Newspaper Page Text
DAILY PACIFIC COMMERCIAL ADVEKTISEU, MAKCII G, 1880.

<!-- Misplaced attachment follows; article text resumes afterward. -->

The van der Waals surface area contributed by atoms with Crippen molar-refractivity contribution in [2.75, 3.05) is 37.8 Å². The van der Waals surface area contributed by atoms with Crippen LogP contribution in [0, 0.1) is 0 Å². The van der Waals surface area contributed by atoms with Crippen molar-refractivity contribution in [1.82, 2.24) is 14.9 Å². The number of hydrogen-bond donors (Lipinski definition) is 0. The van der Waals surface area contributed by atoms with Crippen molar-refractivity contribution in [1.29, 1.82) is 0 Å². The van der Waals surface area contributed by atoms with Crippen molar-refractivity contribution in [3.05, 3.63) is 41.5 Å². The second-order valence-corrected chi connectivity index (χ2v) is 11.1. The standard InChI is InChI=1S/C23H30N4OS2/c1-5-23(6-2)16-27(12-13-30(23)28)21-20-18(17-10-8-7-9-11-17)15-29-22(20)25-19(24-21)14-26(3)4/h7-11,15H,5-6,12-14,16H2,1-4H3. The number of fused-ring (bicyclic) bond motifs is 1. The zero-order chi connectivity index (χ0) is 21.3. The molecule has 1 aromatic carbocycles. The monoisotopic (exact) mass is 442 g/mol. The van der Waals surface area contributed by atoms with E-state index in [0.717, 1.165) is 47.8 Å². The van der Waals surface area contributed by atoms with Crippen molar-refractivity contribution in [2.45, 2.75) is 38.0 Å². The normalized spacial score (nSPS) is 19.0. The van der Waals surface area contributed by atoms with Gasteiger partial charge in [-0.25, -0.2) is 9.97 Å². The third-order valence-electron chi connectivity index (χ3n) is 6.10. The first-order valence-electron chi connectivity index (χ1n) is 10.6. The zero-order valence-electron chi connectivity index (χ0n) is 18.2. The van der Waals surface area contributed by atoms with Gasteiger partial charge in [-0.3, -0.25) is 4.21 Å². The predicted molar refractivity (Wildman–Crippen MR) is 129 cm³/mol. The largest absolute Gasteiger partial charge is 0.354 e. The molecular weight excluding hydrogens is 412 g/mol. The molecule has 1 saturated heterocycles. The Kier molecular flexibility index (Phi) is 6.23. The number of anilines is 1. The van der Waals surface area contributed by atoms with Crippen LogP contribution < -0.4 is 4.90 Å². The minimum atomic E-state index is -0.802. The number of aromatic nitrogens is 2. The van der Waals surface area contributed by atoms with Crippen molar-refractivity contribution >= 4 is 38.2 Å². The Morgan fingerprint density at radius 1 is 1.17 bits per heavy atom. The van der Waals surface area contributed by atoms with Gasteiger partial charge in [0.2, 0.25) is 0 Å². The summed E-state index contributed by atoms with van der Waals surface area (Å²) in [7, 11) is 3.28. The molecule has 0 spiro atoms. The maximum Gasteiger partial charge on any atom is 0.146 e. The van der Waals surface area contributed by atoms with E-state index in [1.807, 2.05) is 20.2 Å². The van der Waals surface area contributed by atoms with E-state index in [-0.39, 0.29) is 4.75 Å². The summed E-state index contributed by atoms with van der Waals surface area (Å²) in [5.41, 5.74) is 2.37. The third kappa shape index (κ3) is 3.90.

PORT OF HONOLULU, II. 1. A KK1 VATS. Tl k.sday. Mar. : Anj wli stnir Narwhal, Mc(ir-gor, ays from San Francisco. Stnir h'wa from Kwa. JSehr Mokuola from Ewa, Oahu. Bchr Mary E Foster from Kauai. 21 DKrAKTLKES. Tuesday. Mar. 5. Stmr WO Hall, Chaney, for Maui and Hawaii, 10 a in. Mmr Kilauea IIou, Cameron, for Hama kua, Hawaii, 4 p m. Stinr Leliua, Clark, for Maui and Hawaii at 4 p m. Stmr Mikahala, Freeman, for Kauai, 5 p. m. Stmr James Makee, Macaulav, for Ka paa, 5 p m. Am bktne Wrestler, Cook, for San Fran cisco. iSchr La vi nia for Kauai. Vessel Keating Tu-day. bktne Klikitat, Cutler, for Am Puget Sound. fctmr I'ele, for Lahaina and Hamakua, at 10 a. m. Schr Kauikeaouli for Kohala. Schr Moiwahine for Hamakua Veasela In .I'ort from Foreign I'ort. USS Alert, Green, Hawaii. 11 li M S Cormorant, Nicholls. Kauai. Bk Alex McNeil, Friis, Newcastle, N S XV. IS rit bk Ivy, Caron, New York. JJktneS N Castle, Hubbard, San Francisco. Bk Alden Besse, Cousins, San Francisco. Bk Colusa, Backus, San Diefjo. Bktne Klikitat, Cutler, Port Townsend. Bk Hesner, Byder, Newcastle. 15k Ceylon, Calhoun, San Francisco. Bk Bdtnund I'lnnney, Young, Newcastle. Brig Alexander, Halsey, New Bedford. Jap S S On.i Maru, Conner, Yokohama. Bgtne Geo kl Douglas, Jocobsen, S F. Iaily Keceipt of l'roduce. IJaKs stifc'ar. Bas rice. Mia. SchrM E Foster lTtiO Pkgs. Sehr Mokuola 270 J'ASSKNGKKS. DEPARTURES. For Port Townsend, W Klikitat, Mar Masters Bickerton, 11 P Buckland. T, per bktne 11 C and T B For Kauai, er stinr Mikahala, Mar 5 Jliel Kapu and wife, Misses Dora Dowsett, Pauahi Judd, and Ali'-e Mellryde, Mr llartwcll. Miss K Opunui, E Koepke, and 40 deck passengers. For Main and Hnwaii, per strnr XV G Hall, March 5 For Volcano: Mr Smith, Misses Smith (1), Mrs Young and G XV Smith. For wayports: Miss Doherty, Mrs Harrison and child, Miss Kealoha, M rs Speckman ami 2 children, Mrs Aea, MrOkuu.J r Kalua, llev O P Kmerson, and 130 deck passengers. SUILTIXO NOTliS. There are three whalers outside. There are seven vessels anchored in the Naval row. The brigantine Geo. II. Douglas is finished unloading cargo. The steamer Pele leaves at 10 o'clock this morning for Hamakua. The barkentir.e Klikitat, Captain R. D. Cutler, sails this morning for the Sound. The steamers due this morning are: Kinau, C. B. Bishop, and J. A. Cummins. The bark LMmund Phinney will come alongside the wharf next Friday to unload Coal. The bark Alex. McNeil has been shifted into the stream. She will sail to-morrow for San Francisco. The American barkentine Geo. C. Fer kins is now due from Santa Kosario, Mex ico. She comes consigned to Messrs. F. A. Sohaefer $i Co. The barkentme S. N. Castle iii moored at the Kinau wharf. She will either leave to-morrow or on . Friday with sugar for Ssn Francisco. The American whaling steamer Narwhal, Captain McGregor, arrived olF port on Tuesday, March 5th, 21 days from San Francisco on her way lor the Arctic Ocean. The barkentine Wrestler sailed March 5th for San Francisco with 15,42 tags sugar weighing 1,S01,4.W pounds. The consigners were: F. A. Schaefer it Co., 7, 4 1 bags sugar; Theo. It. Davies it Co., 2.210 do. do.; C. Brewer it Co., 2,S."4 do. do.; Castle it Cooke, 3.3.52 do. do. Total tonnage, 5)03 tons. Domestic value, $S0, 173 5(i. MAKKli:i. TENNEY MAK KB On Tuesday, March 5th, at St. Andrew's Cathedral, by the Kev. Alexander Mackintosh, Edward Davies 'lYnney, youngest son of Lucien Pomeroy Tennev, Esq., of New York, to liose Williams Makee, youngest daugh ter of the late Capt. James Makee, of Ulupalakua, Maui. POLICE COURT. Discharge of a Drunkrii Policeman A Conspiracy Case. Kalili was called for drunkenness on Tuesday, and tailing to appear his bail of $6 w as declared forfeited. Kainana, police ollicer, testitied that Kalili was a IoIice ollicer and he saw him drunk the day before on Richards istreet. Upon request of the Deputy Marshal, defend ant is ordered discharged from the police force. Tin Choy is charged with conspiracy, in concerting with 1 am You to bring a falfe charge of keeping a disorderly house against Yun Se. On a previous hearing it was recorded that Lain You could not be found. 1. Neumann and C L. Carter assist prosecution; V. V. Ashford for defendant. The prosecuting witness gave testimony at great length, after which the case was continued till Wednesday. Her testimony was very hard on three native policemen, show ing outrageous treatment of her by them in her own house. That is, however, only one si le of the case. Another interest ing oint revealed by the woman was that she was bought, in the regular Chinese wav by her husband for mar riage, and the latter ceremony was per formed by means of a document called a "horoscope." Leong I'ung was committed for trial or gross cheat to the Supreme Court, on evidence that he drew $50 from Wells, Fargo it Co.'s otlice which he was not entitled to. On a second charge of the eame oiTcnse he was remanded. Shar Bum pleaded not guilty of va grancy, and after partial hearing was re manded. . Daniel, attempted arson, was remand ed till the Gth. . John Ilenson. .Tames Campions and Mallov, drunk, forfeited $6 bail each. Ah Fook, larceny, remanded. SPECIAL lU'SlNKSS ITKMS. Warwick For King of England shalt thou be proclaimed, In every borough as we pass along; And he that throws not up his hat for joy Shall for the fault make forfeit of his head. King Henry VI., Third Part. Ask for the Nobby "Stetson" Hat at Iclnerny's. 45-0t LOCAL AND GENERAL. No 81 as we go to pn.K this morning. Threo whalers were reported ofT Kcko Head yesterday morning. Mr. J. Ii. Gib?on w ill be married to Miss Lizzie, daughter or Mr. James Nott, this evening. Messrs. W. A. Bowen and E. D. Tenney are announced as admitted into the lirni of Castle &, Cooke. Kamehameha III. Day falling on S un- uay, -uinister ihurston proclaims Satur day, loth inst., as a public holiday. The adjourned annual meeting of tho II. Y. & Li. C. is called for Thursday evening, and Secretary Spalding urges the necessity of a lull ai tendance. The passenger list of the Klikitat con tains the names of two of Judge Bicker' ton's sons, who are going to attend school nt Seattle, Washington Territory. Honolulu Engine Company No. 1, Mechanic Engine Company No. 2, and Hook and Ladder Company, hold their respective monthly meeting's this even- Anybody showing how money can be saved these times is a public benefactor. Messrs. Egan & Co. take the width of two columns in this paper to give such advice. lne bchmidt-i hrower benefit concert is to be given at the Y. M. C. A. ball on - Friday evening. A fine entertainment being assured there ouuht to be a crowded house. Our reporter yesterday inspected Mr. Hutchinson's bust of Mr. Wm. Auld cast in plaster from the clay model previously noticed. It has been touched up by the sculptor until it is more expressive than the model. Of a terra cotta tint it makes a fine work of art, and it is hoped will be exhibited down town shortly. Mr. Masche, collector for the Ha waiian Business Agency, started on a tour round this island yesterday. In crobsing the Pali a violent gust ot wind upset his buggy and damaged it some what. He managed to reach Kaneohe, however, as the telephone message about the accident came from, that place. Messrs. McCandless Bros, have struck water in the new artesian well for Judge McCullv, above his residence. The flow- is twenty-six inches above the pipe and thev expect thirtv-six inches before finishing, which will be the largest flow in the Kingdom. The water will be used in irrigating rice fields in the vicinity. - At the annual meeting the Inter Island Steam Navigation Company re elected its entire executive, viz.: Mr. T. K. Foster, President; Captain W. B. Godfrey, Vice-President; Hon. J. Ena, Secretary ; Mr.W.H. McLean, Treasurer ; Mr. P. C. Jones, Auditor; Messrs. T. K. , Foster, G. N. Wilcox, W. B. Godfrey and J. Ena, Directors. MARRIAGE. Mr. E. I). Tenney and 3Iiss Koae .Makee United In the Holy liomls. Yesterday evening at 7 :30 o'clock Mr. E. D. Tenney, of the firm of Castle & Cooke, was married to Miss Rose Makee, daughter of the late Captain and Mrs. James Makee, the ceremony being im pressively performed in the Anglican Tritual by the Rev. Alexander Mackin tosh in St. Andrew 's Cathedral. Only very immediate friends of the contract ing parties were present in the church, the general invitations issued having been but for a wedding reception at the residence of Mr. F. P. Hastings. The following invited witnesses to the religi ous rite were seated near the front before the hour announced : Hon.and Mrs. J. B. Atherton, Hon. and Mrs. W. li. Cas tle, Mr. and Mrs. Geo. P. Castle, Miss Carrie Castle, Mrs. Dr. Herbert. Mrs. Noonan, Mr. and Mrs. W. A. Bowen, Mrs. Adele Cornwell, Miss Blanche Cornwell, Mrs. Widdifield, Miss Adele Widditield, Mrs. D. K. Vida and son. Punctual to the moment the bride groom entered and advanced to the altar, accompanied by Mr. E. F. Bishop, his best man. Mr. Wray Taylor saluted their entry with a wedding march finely played on the organ. After the lapse of a few minutes the bride entered leaning on the arm of her brother, Hon. Parker N. Makee, and attended by Miss Kitty Spalding, the bridesmaid. They were followed by Col. and Mrs. Z. S. Spalding and Mr. and Mrs. F. P. Hastings, who took seats in the front of the church. The bride looked very lovely attired in a beautiful white brocaded silk dress with train, covered with a snow-white bridal veil surmounted by a pretty cluster of orange blossoms. It was difficult in the body of the church, owing to the lively breezes blowing through the open doors and windows, to hear the modulated tones in which the ritual was spoken, yet the bride's responses were ierfectly audible to the faithest recesses of the cathedral. Mr. Makee gave the bride, away and the whole ceiemony was quiet and unassuming. The organist played soft music throughout, and as the party retired sounded out the march grandly. Mr. and Mrs. Tenney made a handsome couple beyond the conventional accepta tion of the term. The bridegroom makes a new start in life in a double sense, as his marriage and his admission to the prominent commercial house above mentioned have occurred on the same da v. . uick Coasting Voyage. The schooner Moi Wahine left this port on Wednesday, February 20th, with lumber for Keaenae, Maui, and also for Kailua, South Kona, and Honokaa, Hamakua, Hawaii. From Honokaa she Mi for Koholalele, where she received 1,900 bags sugar, and returned to Hono lulu on Saturdav, March 2nd, arriving olf Diamond Head the following morn ing, but was becalmed till Monday, March 4th, when she came into port, covering the round trip in twelve days, surprisingly quick trip. Japanese Immigrants. The following further shipments of the Ouii Maru's people have been made: YY.ll STEAMER LEHUA, Men. Women. Total. Honomu Plantation.. .24 4 23 PER STEAMER KILAUEA HOC. Paauhau Plantation . ..00 10 14 30 41 70 9.3 LS0 273 81 .150 .234 Previously reported . Grand total DOUBLE EXECUTION. Two Chinese Murderers Suffer the Last Penalty of the Law. WITH DKCOUUM AND PKECISION For the first time in a good many years capital ounifehment has been adminis tered in this Kingdom. On Tuesday- morning two Chinese murderers Ahap alias Ahapa and Akana paid the last penalty of the law on the scaffold. Marshal .Sojer and all the officers under his direction carried out the disagreeable duty devolving upon them with decorum and precision. lhe execution was strictly private only officers of the law, physicians, members of the bar and of the press, and a few otheis rendering special service, being present, viz. : Marshal J. II. Soper, Deputy Attorney- General A. P. Peterson, Deputy Marshals C. L. Hopkins and C. Creighton ; Capt. Staples, Jailor of Oahu Prison ; Doctors C. T. Kodgers (prison physician), J. H. Kimball, F. L. Miner and C. Li. Wood; Messrs. J. Emmeluth, Prison Inspector; II. M. Dow, Deputy Warden Oahu Prison ; F. W. Damon, Chinese mission ary; S. M. Graham, Marshal's Clerk; J. Hopp, carpenter, J. XV. Kalua, J. L. Kauiukou, Li Cheung, interpreter; II. II. Williams, undertaker ; KimCha,and representatives of the Advertiskr, Bulletin and Elele Ahapa was convicted at the November Term of the Third Judicial Circuit Court at Waimea, Hawaii, of the murder of David Kapahee at Puna on September 3d. Justice Bickerton pronounced sen tence of death upon him, November 27th. and the date of his execution was fixed later at Monday, February 25th. On the 23d of that month, however, Ahapa was granted a respite until March 5th, to admit of consideration by the Privy Council of a petition from various Chin ese merchants for commutat'on of sen tence. This petition was disallowed al most unanimously. Akana was convicted at the same term of the murder of Ah Sing at Napoo poo on Nov. 3d, receiving the sentence of death on Nov. 20th. His execution was appointed originally for the day on which it occurred. Although Ahapa was proved to have been deeply concerned in the murder for which he had to sutler death, it was gen erally believed that the principal in the foul deed was his countryman, who foiled the course of justice by committing sui cide with poison on board the steamer W. G. Hall while being conveyed to Ho nolulu to await trial. Akana had no ac complice so far as known, and, it will be remembered, made an attempt to obli terate evidences of his guilt by burning the body of his victim in the house they had jointly occupied. Ever since the fate of the two malefac tors was sealed they bore themselves with the characteristic stolidity of their race. During the last ten days of their lives their calmness purported to be the resignation born of the Christian religion, ' which they professed under the assiduous ministrations of Mr. Damon, missionary to the Chinese of these Islands. They slept well at nights until the eve of the fatal day, when broken slumbers indi cated intensified realization of their aw ful position. They awoke at 4 o'clock in the morning and asked for chicken and whiskey. The former was furnished them but the latter was refused, and after eating the men took another nap. The double execution was fixed for yesterday morning between the hours of 8 and 12 o'clock. At 6 o'clock the erec tion of the gallows was begun. It was an apparatus used on a former occasion and was boon in position, at the rear end of the main corridor in the yard. A tem porary inclined, platform led from the floor up to the trap. About 7 o'clock the doomed men were taken to the prison office, where Mr. Damon and the official interpreter remained with them. A few moments alter eight Marshal Soper, interpreted by Li Cheung, read to them the death warrants. These were engrossed in 'large characters and bound with red rib bon. It was a quarter after eight when the march to the scaffold took place, Mr. Damon accompanying the prisoners and speaking gently to them in their own language. All three knelt while the min ister offered prayer. Officers then pinion ed them hand and feet over their decent black Chinese costume, the deep black caps were draw n down to their shoulders, and with as little delay as possible the noose was adjusted about the neck of each. During all this ordeal the men bore themselves calmly, and not a word or a murmur did they utter. Ahapa, the elder one he being fifty-one years old while Akana was only twenty-five near the closd showed signs of weakness and was supported by an officer. Mr. Damon offered" a brief prayer and on his pronouncing "Amen" a private signal was given. The cord attached to the bolt and running into an inner room was pulled. It stuck first with an audible click, but the suspense was only for an instant. At 8:25 sharp the trap flew down and was pulled back on its hinges by a counter-weight. The men had a drop of eiirht or nine feet, and death was undoubtedly instantaneous. Ahapa never moved a muscle again, while a very slight twitching of Akana's left fingers, noticed in four minutes, was not consid ered by the physicians as indicating feeling. At the end of twelve minutes the physicians made an examination and pronounced both men dead. When hanging twenty-five minutes the bodies were lowered into plain deal coffins painted black on the outside, and with out any exposure of the features having been made the lids were quickly nailed down. This operation, however. revealed the fact tiiat both men's necks were broken. Within the hour a wagon de parted from the gate with the coffins for interment at Makiki Cemetery. It was the unanimous verdict of all present that the execution could not have been carried out in a more decent, skillful and humane manner than was the case. This is all the more credit able to the police and prison officials when it is reuiembered that such a dis agreeable duty has not had to be per formed in this Kingdom for a long time previous, and, if tho writer is not mis taken, never in the official experience here of any of those now concerned. The following is the official medical cer tificate added to the records of the cases : We. the undersigned physicians do hereby certify that we were present at the execution of Ahop alias Ahapa ami Akana. and buw them hanged by the neck until thev were dead at 8:25 a. in. of the morn ing'of March 5th, A. 1). 18!, and after hanging for the space of twenty-five min utes we did pronounce them to be fully dead, and so certified to the Marshal. Chas. T. Kodgers, M. D., J. II. Kimball, M. D. Nothing more plainly shows how rigidly the Marshal adhered to the rule l.spite many requests f?atifv tunositv than of privacy admission to fact that the only persons available to sign the required citizens' certificate were those admitted on the invitations to the press, representing in the order of their names, as teIow, ttie Bulletin, Advertiser and Elele: We, the undersigned residents of Hono lulu, do hereby certify that we were pres ent within tLe walls of Oahu Prison, on the morning of March 5th. A. D. 18?!, and saw Ahop alias Ahapa and Akana hanged by the neck until thev were dead. Wray Taylor, Daniel Logan, John Lccas. QUEEN'S HOSPITAL. Quarterly Meeting of the Trustees Itcports for the Period. A quarterly meeting of the "Board of Trustees of the Queen's Hospital was held at the room of the Chamber of Com merce, at 10 o'clock on Tuesday, when the usual reports were received, and various matters of interest to the institu tion were discussed and acted upon. The Treasurer stated the amount of $2,031 18 as due him and reported the amount of $2,500 of the money on hand from receipts on account of Queen Emma's legacy fund, placed in the Postal Savings Bank. The physician's quarterly report was read by the Secretary, as follows : Honolulu, Feb. 28, 1839. To the Trustees of the Queen's Hospital, Gentlemen : 1 have the honor to sub mit the following report for the quarter ending Feb. 28, 18SU : The total number of patients at present in the Hospital is 50; viz., 31 Hawaiians, (18 males, 13 females), 1 Chinese, 4 Japanese and 14 of other nationalities; lb paying. The number of admissions during the quarter was 75 ; viz., 42 Hawaiians, (27 males, 15 females), b Chinese, 10 Japan ese and 17 of other nationalities. Discharged, 55; viz., 26 Hawaiians, (16 males, 10 females), 5 Chinese, 0 Japanese and 18 of other nationalities. Deaths, 9; viz., 3 Hawaiian males, 3 Chinese, 2 Japanese and 1 German. The causes of death were as follows : Burn 3, consumption 1, diabetes 1, brights disease 1, injury 1, scrofula 1, typhoid fever 1. The highest number of indoor patients was 50, lowest 37; daily average 45. Calls at the dispensary 123. Number of prescriptions 1004. The number of patients treated in the Hospital was as follows : December, 1888, 70; January, 1889, Go; February, 1S8U, 70. Bespectfully submitted, Robert McKibbin. The Visiting Committee suggested in their report the propriety of having por traits of the founders of the Queen's Hos pitalTheir Majesties King Kamehameha IV. and Queen Emma, placed in a suita ble and prominent position in the insti tution, which suggestion was by resolu tion adopted by the Board of Trustees, and the Executive Committee charged with its execution in the best possible manner. This action seems now most appropriate, as there are funds provided by the will of Her late Majesty Queen Emma, to be expended within the dis cretion of the Board of Trustees. The Vice-President appointed the Hons. J. S. Walker, J. B. Atherton and 11. A. Widemann the Visiting Commit tee for the ensuing quarter. Government Suits. His Excellency Attorney-General C. W. Ashford was interviewed aimlessly for news the other day, and, after stating what has been published about his in fended health trip to the Coast, was induced to detail some of the public bus iness holding him back from taking the first steamer. A suit is pending to decide whether the Crown lands held by Trustees of the Bishop Estate for the Kamehameha Schools are taxable, the Government claiming that they are so, while the trustees claim the lands are exempt from taxation. The case is jury-waived and comes up for hearing to-day. The question is also coming to a judi cial issue whether the lands conveyed to his trustees by His Majesty are liable to taxation. Another matter of tax exemption is that of t lie street railway. One thousand dollars has been paid as taxes for the property under protest. Skinner & Co. of London were the parties assessed and the claim is to be contested that they are only the construction company and not liable for the taxes. A revenue suit is to be brought against Mr. Frank Brown or his assignees, or both, for the sum of $8,790 claimed to be due in liquor duties. Partnership Notice. MESSRS. WILLIAM A. BOWEN AND Edward D. Tenney have been admitted as partners in the firm of Castle & Cooke. S. N. CASTLE, J. B. ATHERTON, GEO. P. CASTLE. Honolulu, March 5, 1889. 1261 5G-lw LOST! ON SATURDAY, A BROOCH, crescent LADY'S GOLD shaped, set with pearls and rubies, w ith a Bangle, marked C. B. A suitable reward will be given on returning the same at the Hawaiian Ga zette office. 55-Gt WANTED. 3& A GOOD CARRIAGE HORSE; must be kind, sound and gentle. Applv at this otlice, or to Mr. Keilel (the Magnin Place), uu anu Avenue, opposite Mr. Schaefer's resi dence. 53-'Jt Notice to Creditors. LL PERSONS HAYING CLAIMS -against Mrs Nancy Wirt of Honolulu, are reqnested to present the same to the undersigned, without delay. V. O. SMITH, Attorney for Mrs. Nancy Wirt. Honolulu, Feb. 2S. 10. 52-3t The Only Tk X 1 f"P f g" RKJIEDT .hat will cure B B S V I BfiSl" ia Electricity. Ok. Pifrck's llwl 1 UflfiMa tho only Elwtkic Truss in the world, fauipmets mailed fre. tt. K. T. Co. 704 Sac'to St. San Francisco, C.U. U.S.A- for! INTERESTING NEWS FROM JAPAN the ! rromulgatlou of the Constitution El tract from a Lady's Letter. Tokio, Peb. 21, 1SS9. TT - 1 1 , e nave oeen passing ttirougn very exciting times, accounts of which you will see in the papers ; and through your large Japanese population, I presume you will learn a great deal more than I know myself. The 11th of February was the greatest day, I suppose, that Japan ever saw, for on that day ' The Constitution was Pro mulgated," and this people are now en franchised. The 11th is always kept as a holiday in commemoration of the founding of the empire 2,349 years ajjo, when the Emjeror Jimmu ascended the throne ; and this day was chosen to open me uoor ior me people to take part in public allairs. My own observations were very lim ited, and I cannot pretend to give an ac- couni. jtui- tnere were great prepara tions made for the event, lhe streets in every part of the city were decorated. There was a large gathering at the Pal ace, a new one, of Princes, nobles, gov ernment officials and foreign representa tives, to witness the ceremony. After which a long procession, including the Fmperor and Empress, went to the 4 . - J . l i mi Aoyama paraae grounu, wnere llieir Majesties rode together in an open car riage. Mark these words. Trivial do they seem? They carry weight in this country, for such a thing has never been known here before. The Empress has hitherto occupied her own carriage, with curtains drawn. And it is not many years ago, I believe, that no one was al lowed to be on the etreet when the Em peror passed, and even on this occasion, u is saiu, people must not oe higher than His Majesty, that is on the second story. The day began with a sad incident. The Minister of Education, Count Mori, was assassinated, just as he was leaving ins nouse 10 attena uourt. mis was done for no political reason ; but it was done by a student who had his head at once cut off by Mori's servant. The rea son given is most too trifling to repeat, and something else may have developed ere this, but it is said the Count had des ecrated a temple by going in with his boots on. Absolutely Pure. for quick raising, the Royal Eaklng Powder is superior to all other leavening agents. It is ab solutely pure and wholesome and of the highest leavening power. It is always uniform in strength and quality and never fails to make light, sweet, most palatable and nutritive food. Bread, biscuits, muffins, cake, etc., raised with Royal Baking Powder may be eaten hot without distressing results to the most delicate digestive organs. It will keep In any climate without deterioration. Prof. U. A. Mott, V. S. Government Chemist, after examining officially the principal baking powders of the country, reported: "The Uoval Baking Powder is absolutely pure, for I have so found it in many tests made both for that company and the United States Govern ment. "Because of the facilities that company have for obtaining perfectly pure cream of tartar, and for other reasons dependent upon the proper proportions of the same, and the method of its preparation, the Royal Baking Powder is un doubtedly the purest and most reliable baking powder offered to the public. "DB. henhy a. mott, PH. V.," 6 1221-ly V. S. Government Chemist. NO HOUSEHOLD Should ever bo without Ajer's Cherry Pectoral. During more than forty years this medicine has proven a speedy cure for Colds, Coughs, Sore Throat, Hoarse ness, Influenza, Asthma, Bronchial af fections, and all PULMONARY COMPLAINTS. By its use weak lungs are strengthened, the voice becomes more powerful and flexible, and the insidious approaches of Consumption are counteracted. In cases of Whooping Cough, Croup, and other ailments of the like nature, to which children are peculiarly liable, prompt relief may be obtained by mean3 of this invaluable remedy. Parents should always have the Pectoral at hand, thus guarding The Little Ones against serious illness which may result through lack of this precaution. Ayer's Gharry Pectoral la of great strength and curative power, a few drops only being needed for each dose. It is, therefore, an Economical Medicine. Full directions accompany each bottle. PREPARED I1V Dr. J. C. AYER & CO., Lowe!!, Mass., U. S. A. Sold by Druggists and Medicine Vendors. Cigars ! Cigjtrotios ! T O B A C C O . Choice Lots .Tut Korel t lv CIIK. GERTZ, Fori Shvot, STUS-tf I-ft Klnu nn.l Vfn'lnnl, HARRY'S LUNCH ROOMS HOTI.I. STiii;r;T. Open all Night! Weals ut all Hours. Keeps the l!ft Conor, T( ntxl Choco late to lr 1ia1 In Hip Ht. Mush and Milk rvrrjr mottling-, A Change of Dinnkk Kvkky- Day! ior. ir fR0YAL?SS'oN(S Jk idrrrlisemfnts. "CLUB" We have just received a consignment of the Celebrated Canadian " Club " Whiskey ! And oiler the same for Sale In Bond, ox Duty 3?aicl. XV. G. PEACOCK & Co. PI l?:i(i HAWAIIAN BUSINESS AGENCY, Corner of Fort and Merchant Streets, Honolulu, Hawaiian Inlands. GENERAL AGENTS, ACCOUN T ANTS COLLECTORS, REAL ESTATE, FIRE AND LIFE HOUSE, LOAN AND Departments Books and ArrorxTs neenratelv kent and Coi.t.KrTiON.s will rrpiv smTiai attention Conveyancing a Specialty. Records searched and correct Abstracts of Titles furnished Lecjal Doccments and I'apeus of every description earelully drawn and handsomely engrossed. Copying and Translating in all languages Keal.J'.state bought and sold. 1 axes paid una l'roperty sately msurea. IIovses, Cottages, Rooms, Ollices and Land leased and rented, and rents collected. Fire and Life Inscranck ellected in lirst-class Insurance Companies. Custom House 1usiness transacted with accuracy and dispatch. Loans Negotiated at Favorable Hates. Advertisements and Subscriptions solicited for 1'ublishers. Skilled and Unskilled Labor 1 uknishf.d. Any Article Purchased or sold on commission. Inter-Island Orders will receive particular attention. A.LL BUSINESS ENTRUSTED TO OUR CARE WILL RECEIVE PROMPT AND FAITHFUL ATTENTION AT MODERATE CHARGES. Having had an extensive business experience for over twenty-five years in New York City ami elsewhere, we feel competent to attend to all business of an intricate and complicated nature, or requiring tact and discretion, and respectfully solicit a trial. HAWAIIAN BUSINESS AGENCY. T- Bell Telephone No. 274. 29 125C-tf HENRY DAVIS & CO., IMPORTERS, Grocers, Provision .and Feed Dealers No. 52 FORT STREET, HONOLULU, H. I. OUR GOODS WE CUARANTKK Always i'resli and CHOICE FllESII BUTTER, Island and California Our Specialty I OUR MOTTO! ' Excellence of Quality LOW PRICES AND FAIK DEALING. Family and Island. Orders Filled witli Scrnploi Care TELEPHONE 130. P. Q. BOX 505. B.F.EITLERS fe Co., HAVING TAKEN STOCK, ARE OFFERING All Goods at Greatly Kedueed Prices. SPECIAL PAKGAXIS OF REMNANTS IN ALL DEPARTMENTS. JUST FRESH LOT OF DIAMOND DYE i-tf Pioneer Shirt XT O. -o Th iin,1rgnM hrgn to Inform the public mnurfmrt t . Directions for self-measurement III ! tiuu u u. White Shirts, Over Shirts mid Xiht Uowu.s. A fit gusrruteel j making a eainjlo .A. llfll Tlp1iftn 410. The Weekly (iazetto ami Daily 1'. V. Advertiser Are WHISKEY! - fm EXPERT AND INSURANCE AGENTS, CUSTOM EXCHANGE BROKERS. of Business : nroncrlv adjusted. nnrl returns nroinrtlv made. in general use in this Kingdom. FIRST-CLASS -O- RECEIVED A BLACK HOSE. Factory, of Honolulu. Emma S t roo t . of then i.Un.l that as I wnakiu; Mtii U Slittt to tv.-i) viJ: lituJ. or-lcrs sjiicite-J M. M'-tELLIS.